Hosepipe ban

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hedgewizard
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Post: #14448 hedgewizard
Thu Mar 16, 2006 11:15 pm

Andy I wouldn't want to have anything actually touching the tunnel as friction would mean you'd have a tear there pretty quickly I think... opinions anybody? I just can't think how to do this!

Garden Organic reckon water butts are overrated anyway since they are expensive and overflow quickly in rain. They reckon having containers dotted around where you need the water is a better idea, with simple rain catchers (funnels) in them. Not sure about that.

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Millymollymandy
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Post: #14467 Millymollymandy
Fri Mar 17, 2006 7:47 am

I don't agree with that! Water butts shouldn't overflow anyway as you should have a widget thingy that makes the water flow down the downpipe when the butt is full. If they are not connected to a house downpipe such as the ones from my chicken shed roof then you can connect a length of hose so that the excess runs away somewhere else - or to another water butt.

They aren't that expensive given the price of metered water and you will be using them for years and years to come.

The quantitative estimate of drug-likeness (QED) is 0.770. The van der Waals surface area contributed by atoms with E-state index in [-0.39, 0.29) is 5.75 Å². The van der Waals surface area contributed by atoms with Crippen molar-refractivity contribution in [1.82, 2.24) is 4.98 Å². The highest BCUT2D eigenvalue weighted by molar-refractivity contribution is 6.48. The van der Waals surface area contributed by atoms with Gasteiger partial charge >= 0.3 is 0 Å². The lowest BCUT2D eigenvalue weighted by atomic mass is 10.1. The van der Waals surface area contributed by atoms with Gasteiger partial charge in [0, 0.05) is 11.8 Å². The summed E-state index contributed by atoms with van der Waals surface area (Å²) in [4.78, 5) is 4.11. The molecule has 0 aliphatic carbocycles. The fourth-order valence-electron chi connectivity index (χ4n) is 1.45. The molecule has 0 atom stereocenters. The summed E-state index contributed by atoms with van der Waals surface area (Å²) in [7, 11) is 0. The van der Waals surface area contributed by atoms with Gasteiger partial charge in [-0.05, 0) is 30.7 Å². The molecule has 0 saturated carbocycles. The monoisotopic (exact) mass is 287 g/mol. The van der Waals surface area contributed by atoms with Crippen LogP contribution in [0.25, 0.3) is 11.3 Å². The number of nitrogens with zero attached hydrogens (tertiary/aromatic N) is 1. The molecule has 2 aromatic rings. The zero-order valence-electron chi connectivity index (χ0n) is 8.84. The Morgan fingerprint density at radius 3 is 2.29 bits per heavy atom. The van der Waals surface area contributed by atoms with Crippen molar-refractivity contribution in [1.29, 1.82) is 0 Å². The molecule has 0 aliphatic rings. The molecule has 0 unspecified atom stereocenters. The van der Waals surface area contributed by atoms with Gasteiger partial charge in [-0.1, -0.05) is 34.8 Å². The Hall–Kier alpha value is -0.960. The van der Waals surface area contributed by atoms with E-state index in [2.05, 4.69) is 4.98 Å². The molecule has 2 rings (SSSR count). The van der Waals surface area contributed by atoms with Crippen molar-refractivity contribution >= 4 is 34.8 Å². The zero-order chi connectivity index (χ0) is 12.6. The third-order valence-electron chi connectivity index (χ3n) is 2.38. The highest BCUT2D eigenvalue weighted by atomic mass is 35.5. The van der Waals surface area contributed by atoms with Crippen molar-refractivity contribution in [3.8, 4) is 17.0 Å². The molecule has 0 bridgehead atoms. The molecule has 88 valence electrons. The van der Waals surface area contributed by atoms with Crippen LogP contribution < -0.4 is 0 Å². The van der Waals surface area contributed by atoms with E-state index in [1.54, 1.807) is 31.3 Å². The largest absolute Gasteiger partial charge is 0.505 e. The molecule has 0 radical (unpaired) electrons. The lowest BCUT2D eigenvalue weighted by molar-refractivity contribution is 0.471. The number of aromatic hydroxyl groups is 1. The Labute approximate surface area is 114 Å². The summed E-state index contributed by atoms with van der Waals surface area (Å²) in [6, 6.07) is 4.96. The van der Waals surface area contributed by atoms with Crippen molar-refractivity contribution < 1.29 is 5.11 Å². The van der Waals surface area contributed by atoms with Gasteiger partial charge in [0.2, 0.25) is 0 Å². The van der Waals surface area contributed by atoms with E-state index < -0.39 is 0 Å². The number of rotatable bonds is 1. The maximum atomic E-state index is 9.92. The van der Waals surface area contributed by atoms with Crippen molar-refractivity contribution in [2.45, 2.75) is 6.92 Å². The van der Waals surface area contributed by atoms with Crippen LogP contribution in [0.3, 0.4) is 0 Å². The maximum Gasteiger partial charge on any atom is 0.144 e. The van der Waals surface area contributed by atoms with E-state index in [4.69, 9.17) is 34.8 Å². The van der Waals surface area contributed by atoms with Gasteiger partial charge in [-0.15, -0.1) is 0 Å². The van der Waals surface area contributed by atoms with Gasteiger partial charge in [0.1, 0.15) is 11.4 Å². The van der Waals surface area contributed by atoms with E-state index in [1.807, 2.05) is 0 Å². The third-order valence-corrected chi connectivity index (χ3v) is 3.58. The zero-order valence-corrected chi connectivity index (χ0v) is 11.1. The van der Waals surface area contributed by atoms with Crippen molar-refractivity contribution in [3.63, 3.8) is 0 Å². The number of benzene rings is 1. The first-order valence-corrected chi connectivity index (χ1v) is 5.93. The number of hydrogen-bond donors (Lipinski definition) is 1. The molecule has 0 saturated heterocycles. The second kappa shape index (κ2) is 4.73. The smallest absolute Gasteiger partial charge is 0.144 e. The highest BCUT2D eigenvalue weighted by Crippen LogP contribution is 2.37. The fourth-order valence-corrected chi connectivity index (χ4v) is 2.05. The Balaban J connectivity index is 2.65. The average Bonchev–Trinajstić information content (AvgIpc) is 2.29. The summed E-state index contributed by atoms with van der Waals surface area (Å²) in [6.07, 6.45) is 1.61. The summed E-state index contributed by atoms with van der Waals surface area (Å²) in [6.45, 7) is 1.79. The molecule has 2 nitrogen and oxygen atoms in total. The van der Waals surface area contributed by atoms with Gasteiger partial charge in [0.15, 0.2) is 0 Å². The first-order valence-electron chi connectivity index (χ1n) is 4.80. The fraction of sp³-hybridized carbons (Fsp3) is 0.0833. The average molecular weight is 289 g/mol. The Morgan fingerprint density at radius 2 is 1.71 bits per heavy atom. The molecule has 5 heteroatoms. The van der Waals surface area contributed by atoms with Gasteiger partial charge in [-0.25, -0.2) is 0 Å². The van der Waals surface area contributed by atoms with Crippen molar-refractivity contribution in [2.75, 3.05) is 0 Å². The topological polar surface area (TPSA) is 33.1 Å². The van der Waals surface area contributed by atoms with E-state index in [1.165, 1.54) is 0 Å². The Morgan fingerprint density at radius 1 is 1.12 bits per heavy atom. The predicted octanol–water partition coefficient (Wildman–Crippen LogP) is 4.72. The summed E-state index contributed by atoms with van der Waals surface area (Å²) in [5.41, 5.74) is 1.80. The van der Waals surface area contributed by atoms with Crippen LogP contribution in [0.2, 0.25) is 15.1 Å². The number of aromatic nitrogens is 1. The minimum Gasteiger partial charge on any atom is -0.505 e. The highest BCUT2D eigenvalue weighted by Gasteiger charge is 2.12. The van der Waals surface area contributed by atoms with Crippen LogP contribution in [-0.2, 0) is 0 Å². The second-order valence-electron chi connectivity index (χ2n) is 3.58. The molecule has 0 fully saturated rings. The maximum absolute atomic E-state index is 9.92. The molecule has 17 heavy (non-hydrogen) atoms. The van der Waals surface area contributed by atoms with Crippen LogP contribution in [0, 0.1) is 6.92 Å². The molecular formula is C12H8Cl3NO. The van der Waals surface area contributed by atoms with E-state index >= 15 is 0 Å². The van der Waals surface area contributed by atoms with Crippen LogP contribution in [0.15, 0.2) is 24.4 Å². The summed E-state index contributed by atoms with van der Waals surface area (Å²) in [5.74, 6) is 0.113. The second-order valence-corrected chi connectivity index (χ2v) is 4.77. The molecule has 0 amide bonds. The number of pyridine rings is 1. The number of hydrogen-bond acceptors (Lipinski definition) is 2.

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Post: #14477 Wombat
Fri Mar 17, 2006 10:09 am

Gotta go with m3 on this one! we have had 2 x 2275 litre water tanks on the back of the garage for over 20 years, must have saved us a motza over the years!

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albert onglebod
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Post: #14491 albert onglebod
Fri Mar 17, 2006 11:44 am

hedgewizard wrote:Andy I wouldn't want to have anything actually touching the tunnel as friction would mean you'd have a tear there pretty quickly I think... opinions anybody? I just can't think how to do this!
.


I was thinking of making a sort of skirt using some spare plastic and some PVC repair tape to join it on with ( from maplins). Stick the skirt along the side and tie out in 2 or 3 places like an awning on a tent.Then just have something to catch the water is it falls off.

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hedgewizard
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Post: #14571 hedgewizard
Fri Mar 17, 2006 11:02 pm

Yep, that might work - although it would be worth checking with the manufacturers to make sure the adhesive on the tape doesn't react with the plastic. I'll do that on Monday I think - they might even have some suggestions!

Okay, okay - I'll install a barrel on the carport. Happy now chaps??

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Post: #14704 ina
Sun Mar 19, 2006 1:32 pm

My current arrangement: Leaky guttering, overflowing in several places, buckets underneath. Doesn't catch a lot, but then - we don't need a lot here, either... Everything very wet, now that the snow is slowly retreating. I also filled the buckets with snow while we had a lot of it, so all containers are full just now.